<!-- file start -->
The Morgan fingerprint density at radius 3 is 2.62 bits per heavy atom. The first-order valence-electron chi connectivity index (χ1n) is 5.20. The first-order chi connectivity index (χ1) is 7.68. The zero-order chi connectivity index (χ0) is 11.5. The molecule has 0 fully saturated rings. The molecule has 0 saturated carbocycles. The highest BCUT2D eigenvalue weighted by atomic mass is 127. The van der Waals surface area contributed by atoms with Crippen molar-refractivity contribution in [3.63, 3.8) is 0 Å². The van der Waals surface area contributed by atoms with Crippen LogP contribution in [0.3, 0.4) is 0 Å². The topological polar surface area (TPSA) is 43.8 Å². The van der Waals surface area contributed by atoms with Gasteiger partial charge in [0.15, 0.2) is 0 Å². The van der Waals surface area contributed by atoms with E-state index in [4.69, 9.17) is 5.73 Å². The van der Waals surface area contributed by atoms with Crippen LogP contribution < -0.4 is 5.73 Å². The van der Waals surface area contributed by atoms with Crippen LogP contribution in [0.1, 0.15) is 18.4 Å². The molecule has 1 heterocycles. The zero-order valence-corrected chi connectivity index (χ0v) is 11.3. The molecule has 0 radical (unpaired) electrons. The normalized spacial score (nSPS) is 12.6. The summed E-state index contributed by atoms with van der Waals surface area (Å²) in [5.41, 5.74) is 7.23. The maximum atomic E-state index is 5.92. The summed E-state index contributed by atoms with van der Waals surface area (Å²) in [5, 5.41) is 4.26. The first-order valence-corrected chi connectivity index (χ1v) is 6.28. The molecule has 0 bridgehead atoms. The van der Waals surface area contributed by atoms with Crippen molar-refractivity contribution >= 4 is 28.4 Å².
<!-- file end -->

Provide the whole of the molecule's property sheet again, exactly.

The Morgan fingerprint density at radius 3 is 2.62 bits per heavy atom. The first-order valence-electron chi connectivity index (χ1n) is 5.20. The first-order chi connectivity index (χ1) is 7.68. The zero-order chi connectivity index (χ0) is 11.5. The molecule has 0 fully saturated rings. The molecule has 0 saturated carbocycles. The highest BCUT2D eigenvalue weighted by atomic mass is 127. The van der Waals surface area contributed by atoms with Crippen molar-refractivity contribution in [3.63, 3.8) is 0 Å². The van der Waals surface area contributed by atoms with Crippen LogP contribution in [0.3, 0.4) is 0 Å². The topological polar surface area (TPSA) is 43.8 Å². The van der Waals surface area contributed by atoms with Gasteiger partial charge in [0.15, 0.2) is 0 Å². The van der Waals surface area contributed by atoms with E-state index in [4.69, 9.17) is 5.73 Å². The van der Waals surface area contributed by atoms with Crippen LogP contribution < -0.4 is 5.73 Å². The van der Waals surface area contributed by atoms with Crippen LogP contribution in [0.1, 0.15) is 18.4 Å². The molecule has 1 heterocycles. The zero-order valence-corrected chi connectivity index (χ0v) is 11.3. The molecule has 0 radical (unpaired) electrons. The normalized spacial score (nSPS) is 12.6. The summed E-state index contributed by atoms with van der Waals surface area (Å²) in [5.41, 5.74) is 7.23. The maximum atomic E-state index is 5.92. The summed E-state index contributed by atoms with van der Waals surface area (Å²) in [5, 5.41) is 4.26. The first-order valence-corrected chi connectivity index (χ1v) is 6.28. The molecule has 0 bridgehead atoms. The van der Waals surface area contributed by atoms with Crippen molar-refractivity contribution >= 4 is 28.4 Å².